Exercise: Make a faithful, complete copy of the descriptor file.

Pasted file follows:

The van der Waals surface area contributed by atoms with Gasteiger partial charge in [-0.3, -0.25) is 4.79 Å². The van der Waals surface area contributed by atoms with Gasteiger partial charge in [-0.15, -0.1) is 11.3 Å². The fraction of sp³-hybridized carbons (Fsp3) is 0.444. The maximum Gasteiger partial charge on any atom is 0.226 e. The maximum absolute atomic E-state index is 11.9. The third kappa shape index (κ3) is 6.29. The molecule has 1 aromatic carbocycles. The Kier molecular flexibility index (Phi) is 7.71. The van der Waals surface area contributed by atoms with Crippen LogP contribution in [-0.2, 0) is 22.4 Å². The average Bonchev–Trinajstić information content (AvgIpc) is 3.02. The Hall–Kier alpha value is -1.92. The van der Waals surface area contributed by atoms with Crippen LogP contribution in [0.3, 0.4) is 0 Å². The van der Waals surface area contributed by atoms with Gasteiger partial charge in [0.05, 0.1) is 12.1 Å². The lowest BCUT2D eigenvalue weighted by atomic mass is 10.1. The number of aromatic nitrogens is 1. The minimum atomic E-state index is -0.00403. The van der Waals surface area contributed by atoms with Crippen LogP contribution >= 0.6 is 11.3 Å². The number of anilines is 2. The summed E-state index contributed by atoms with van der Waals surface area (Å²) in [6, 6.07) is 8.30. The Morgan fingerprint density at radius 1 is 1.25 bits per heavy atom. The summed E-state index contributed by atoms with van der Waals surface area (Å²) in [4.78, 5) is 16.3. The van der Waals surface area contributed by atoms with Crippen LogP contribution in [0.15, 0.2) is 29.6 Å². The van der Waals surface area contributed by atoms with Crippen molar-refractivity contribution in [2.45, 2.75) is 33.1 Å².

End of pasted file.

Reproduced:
The van der Waals surface area contributed by atoms with Gasteiger partial charge in [-0.3, -0.25) is 4.79 Å². The van der Waals surface area contributed by atoms with Gasteiger partial charge in [-0.15, -0.1) is 11.3 Å². The fraction of sp³-hybridized carbons (Fsp3) is 0.444. The maximum Gasteiger partial charge on any atom is 0.226 e. The maximum absolute atomic E-state index is 11.9. The third kappa shape index (κ3) is 6.29. The molecule has 1 aromatic carbocycles. The Kier molecular flexibility index (Phi) is 7.71. The van der Waals surface area contributed by atoms with Crippen LogP contribution in [-0.2, 0) is 22.4 Å². The average Bonchev–Trinajstić information content (AvgIpc) is 3.02. The Hall–Kier alpha value is -1.92. The van der Waals surface area contributed by atoms with Crippen LogP contribution in [0.3, 0.4) is 0 Å². The van der Waals surface area contributed by atoms with Gasteiger partial charge in [0.05, 0.1) is 12.1 Å². The lowest BCUT2D eigenvalue weighted by atomic mass is 10.1. The number of aromatic nitrogens is 1. The minimum atomic E-state index is -0.00403. The van der Waals surface area contributed by atoms with Crippen LogP contribution >= 0.6 is 11.3 Å². The number of anilines is 2. The summed E-state index contributed by atoms with van der Waals surface area (Å²) in [6, 6.07) is 8.30. The Morgan fingerprint density at radius 1 is 1.25 bits per heavy atom. The summed E-state index contributed by atoms with van der Waals surface area (Å²) in [4.78, 5) is 16.3. The van der Waals surface area contributed by atoms with Crippen LogP contribution in [0.15, 0.2) is 29.6 Å². The van der Waals surface area contributed by atoms with Crippen molar-refractivity contribution in [2.45, 2.75) is 33.1 Å².